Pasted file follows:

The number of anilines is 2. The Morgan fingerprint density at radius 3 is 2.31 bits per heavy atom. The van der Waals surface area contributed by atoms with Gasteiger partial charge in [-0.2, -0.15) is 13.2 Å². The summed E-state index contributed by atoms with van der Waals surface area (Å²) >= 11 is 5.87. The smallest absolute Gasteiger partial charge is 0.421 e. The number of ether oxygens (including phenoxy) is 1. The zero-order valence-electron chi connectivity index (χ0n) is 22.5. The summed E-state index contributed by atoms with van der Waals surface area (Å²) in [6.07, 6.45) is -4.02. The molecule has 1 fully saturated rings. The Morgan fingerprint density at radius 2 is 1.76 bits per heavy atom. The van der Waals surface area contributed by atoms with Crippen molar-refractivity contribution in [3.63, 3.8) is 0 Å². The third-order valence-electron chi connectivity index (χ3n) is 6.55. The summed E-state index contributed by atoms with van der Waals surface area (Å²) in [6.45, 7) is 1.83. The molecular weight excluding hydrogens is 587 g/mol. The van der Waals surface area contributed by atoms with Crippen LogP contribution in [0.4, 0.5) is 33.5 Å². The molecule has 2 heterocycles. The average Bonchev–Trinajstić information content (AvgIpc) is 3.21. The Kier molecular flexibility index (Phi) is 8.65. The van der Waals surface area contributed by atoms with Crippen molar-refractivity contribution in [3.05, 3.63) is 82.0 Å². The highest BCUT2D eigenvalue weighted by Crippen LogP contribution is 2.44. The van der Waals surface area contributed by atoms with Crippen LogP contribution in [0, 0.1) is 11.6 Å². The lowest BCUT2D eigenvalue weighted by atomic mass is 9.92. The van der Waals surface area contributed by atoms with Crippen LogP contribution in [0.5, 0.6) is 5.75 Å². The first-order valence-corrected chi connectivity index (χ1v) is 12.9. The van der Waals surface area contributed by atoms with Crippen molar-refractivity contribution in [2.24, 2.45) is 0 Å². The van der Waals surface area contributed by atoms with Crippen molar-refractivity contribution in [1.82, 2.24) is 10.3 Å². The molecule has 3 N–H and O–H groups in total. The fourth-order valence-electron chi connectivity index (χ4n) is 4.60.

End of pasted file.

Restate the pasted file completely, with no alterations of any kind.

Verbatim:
The number of anilines is 2. The Morgan fingerprint density at radius 3 is 2.31 bits per heavy atom. The van der Waals surface area contributed by atoms with Gasteiger partial charge in [-0.2, -0.15) is 13.2 Å². The summed E-state index contributed by atoms with van der Waals surface area (Å²) >= 11 is 5.87. The smallest absolute Gasteiger partial charge is 0.421 e. The number of ether oxygens (including phenoxy) is 1. The zero-order valence-electron chi connectivity index (χ0n) is 22.5. The summed E-state index contributed by atoms with van der Waals surface area (Å²) in [6.07, 6.45) is -4.02. The molecule has 1 fully saturated rings. The Morgan fingerprint density at radius 2 is 1.76 bits per heavy atom. The van der Waals surface area contributed by atoms with Crippen molar-refractivity contribution in [3.63, 3.8) is 0 Å². The third-order valence-electron chi connectivity index (χ3n) is 6.55. The summed E-state index contributed by atoms with van der Waals surface area (Å²) in [6.45, 7) is 1.83. The molecular weight excluding hydrogens is 587 g/mol. The van der Waals surface area contributed by atoms with Crippen LogP contribution in [0.4, 0.5) is 33.5 Å². The molecule has 2 heterocycles. The average Bonchev–Trinajstić information content (AvgIpc) is 3.21. The Kier molecular flexibility index (Phi) is 8.65. The van der Waals surface area contributed by atoms with Crippen molar-refractivity contribution in [3.05, 3.63) is 82.0 Å². The highest BCUT2D eigenvalue weighted by Crippen LogP contribution is 2.44. The van der Waals surface area contributed by atoms with Crippen LogP contribution in [0, 0.1) is 11.6 Å². The lowest BCUT2D eigenvalue weighted by atomic mass is 9.92. The van der Waals surface area contributed by atoms with Crippen LogP contribution in [0.5, 0.6) is 5.75 Å². The first-order valence-corrected chi connectivity index (χ1v) is 12.9. The van der Waals surface area contributed by atoms with Crippen molar-refractivity contribution in [2.24, 2.45) is 0 Å². The van der Waals surface area contributed by atoms with Crippen molar-refractivity contribution in [1.82, 2.24) is 10.3 Å². The molecule has 3 N–H and O–H groups in total. The fourth-order valence-electron chi connectivity index (χ4n) is 4.60.